I was shocked by the brutal unfairness of her news. She’d been feeling great, she looked wonderful and everything in her life was going so well. But ‘Fate’ had a different path for Jan to follow. Her health deteriorated rapidly. She got her affairs in order. She spent as much time as she could with her older kids and she treasured every second with Shann. Her friends worked out a routine where one of us was with her all the time. Vicky, Connie, Jill, Gene, Rosalie, Bill, Susie and myself. There were other people who I’ve forgotten, but the one thing we shared was our love for this talented, funny, genuine, smart, caring and remarkable woman.
When she realized that her time was limited, she decided to leave the hospital and come back to her comfortable, little apartment on Felbrigg Avenue to be around the people and the things she loved. She wanted to die at home. By this time Shann was living with Gene and Jill, the caring couple who became her legal guardians after Jan’s death. I was with her the day she died. I was lying beside her on her bed and the sun was shining through the window onto her face. By this point the cancer had spread to her brain and she’d lost the ability to speak, but she patted my arm and pointed to the window and smiled at the sunny day .
I hugged her and told her I loved her and she squeezed my hand in response. I left about four o’clock in the afternoon and she died about an hour later. It was 1982 and she was 39. Gene and I were the executors of her estate and to the best of our ability we carried out her wishes. I think she would have been pleased.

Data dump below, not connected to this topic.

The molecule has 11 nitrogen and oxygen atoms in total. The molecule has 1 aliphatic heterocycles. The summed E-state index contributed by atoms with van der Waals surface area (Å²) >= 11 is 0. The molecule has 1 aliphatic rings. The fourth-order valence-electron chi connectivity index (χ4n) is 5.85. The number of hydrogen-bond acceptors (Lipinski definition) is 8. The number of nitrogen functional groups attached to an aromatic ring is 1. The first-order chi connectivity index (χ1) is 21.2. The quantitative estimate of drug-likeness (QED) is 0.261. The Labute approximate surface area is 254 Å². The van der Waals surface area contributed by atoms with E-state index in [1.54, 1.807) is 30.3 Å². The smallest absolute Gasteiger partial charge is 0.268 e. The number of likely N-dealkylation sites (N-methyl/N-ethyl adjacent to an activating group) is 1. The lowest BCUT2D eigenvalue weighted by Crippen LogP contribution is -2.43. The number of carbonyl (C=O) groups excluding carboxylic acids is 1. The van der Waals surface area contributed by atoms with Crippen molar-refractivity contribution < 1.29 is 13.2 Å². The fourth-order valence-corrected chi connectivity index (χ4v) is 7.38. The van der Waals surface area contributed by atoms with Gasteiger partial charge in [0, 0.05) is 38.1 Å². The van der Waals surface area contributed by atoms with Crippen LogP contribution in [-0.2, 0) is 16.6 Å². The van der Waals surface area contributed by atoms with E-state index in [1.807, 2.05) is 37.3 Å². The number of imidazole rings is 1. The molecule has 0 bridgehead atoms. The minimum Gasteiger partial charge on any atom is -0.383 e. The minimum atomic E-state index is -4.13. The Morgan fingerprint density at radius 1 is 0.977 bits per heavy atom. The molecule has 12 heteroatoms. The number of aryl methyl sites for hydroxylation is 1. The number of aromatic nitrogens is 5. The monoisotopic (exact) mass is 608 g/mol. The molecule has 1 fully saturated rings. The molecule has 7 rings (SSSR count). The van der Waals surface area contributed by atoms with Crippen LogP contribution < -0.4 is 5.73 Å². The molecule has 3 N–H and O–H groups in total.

Now all these years later, her lovely daughter Shann is getting married. I attended a bridal shower for her today and we reminisced about her Mother. I returned Jan’s beloved brass candelabra to Shann. I’d been its keeper since Jan’s death and it was to go back to Shann when she was ready to give it a suitable home. Now was the time.
I still have the brass Doberman that I’d given Jan as a birthday gift one year and that she returned to me in her will. We’d both been the owners of these beautiful dogs. I thought a lot about Jan today and what her legacy is to her children and her friends and it struck me that these are a few of the things Jan would want us to remember every day.
Read every chance you get.
Never give up hope.
Value your family.
Make room in your life for a variety of friends.
Pick your battles wisely and fight like hell for what you love.
Learning and education are incredibly important.
Keep things around you that you love.
Write down your feelings – keep a journal.
Have fun at every opportunity.
Enjoy good food.
Spend time outdoors.
Be loyal and honest.
Never stop laughing.
Jan – wherever you are – your daughter Shann is getting married on August 28th this year. Gene and Jill were the best guardians you could have chosen for her. Through their love and support she’s grown into a lovely young woman with solid values and a warm heart.
She picked a good man to marry and she’ll be a beautiful bride. She knows you loved her. In some small way I hope your friends have helped to keep your memory alive for her. I wish she could have known you. She missed the presence of an amazing mother, and during the years since your death, I’ve missed a good friend.